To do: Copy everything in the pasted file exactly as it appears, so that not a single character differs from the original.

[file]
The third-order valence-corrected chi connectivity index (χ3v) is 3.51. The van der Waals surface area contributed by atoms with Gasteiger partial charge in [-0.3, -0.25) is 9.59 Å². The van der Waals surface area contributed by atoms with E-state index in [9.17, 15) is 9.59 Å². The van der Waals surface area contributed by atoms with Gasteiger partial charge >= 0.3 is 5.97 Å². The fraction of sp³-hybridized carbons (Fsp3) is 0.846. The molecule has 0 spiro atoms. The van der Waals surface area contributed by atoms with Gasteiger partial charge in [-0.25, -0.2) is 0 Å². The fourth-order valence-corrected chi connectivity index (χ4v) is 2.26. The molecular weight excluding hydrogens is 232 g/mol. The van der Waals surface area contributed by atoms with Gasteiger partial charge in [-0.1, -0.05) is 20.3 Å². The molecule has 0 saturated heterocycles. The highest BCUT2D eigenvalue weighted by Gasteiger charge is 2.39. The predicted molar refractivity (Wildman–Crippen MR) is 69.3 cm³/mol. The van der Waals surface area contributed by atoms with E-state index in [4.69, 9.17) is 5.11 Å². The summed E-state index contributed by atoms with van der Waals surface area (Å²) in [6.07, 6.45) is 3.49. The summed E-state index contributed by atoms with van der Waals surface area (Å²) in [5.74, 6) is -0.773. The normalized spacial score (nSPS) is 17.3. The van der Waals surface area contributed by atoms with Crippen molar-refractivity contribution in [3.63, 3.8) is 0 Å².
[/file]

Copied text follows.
The third-order valence-corrected chi connectivity index (χ3v) is 3.51. The van der Waals surface area contributed by atoms with Gasteiger partial charge in [-0.3, -0.25) is 9.59 Å². The van der Waals surface area contributed by atoms with E-state index in [9.17, 15) is 9.59 Å². The van der Waals surface area contributed by atoms with Gasteiger partial charge >= 0.3 is 5.97 Å². The fraction of sp³-hybridized carbons (Fsp3) is 0.846. The molecule has 0 spiro atoms. The van der Waals surface area contributed by atoms with Gasteiger partial charge in [-0.25, -0.2) is 0 Å². The fourth-order valence-corrected chi connectivity index (χ4v) is 2.26. The molecular weight excluding hydrogens is 232 g/mol. The van der Waals surface area contributed by atoms with Gasteiger partial charge in [-0.1, -0.05) is 20.3 Å². The molecule has 0 saturated heterocycles. The highest BCUT2D eigenvalue weighted by Gasteiger charge is 2.39. The predicted molar refractivity (Wildman–Crippen MR) is 69.3 cm³/mol. The van der Waals surface area contributed by atoms with E-state index in [4.69, 9.17) is 5.11 Å². The summed E-state index contributed by atoms with van der Waals surface area (Å²) in [6.07, 6.45) is 3.49. The summed E-state index contributed by atoms with van der Waals surface area (Å²) in [5.74, 6) is -0.773. The normalized spacial score (nSPS) is 17.3. The van der Waals surface area contributed by atoms with Crippen molar-refractivity contribution in [3.63, 3.8) is 0 Å².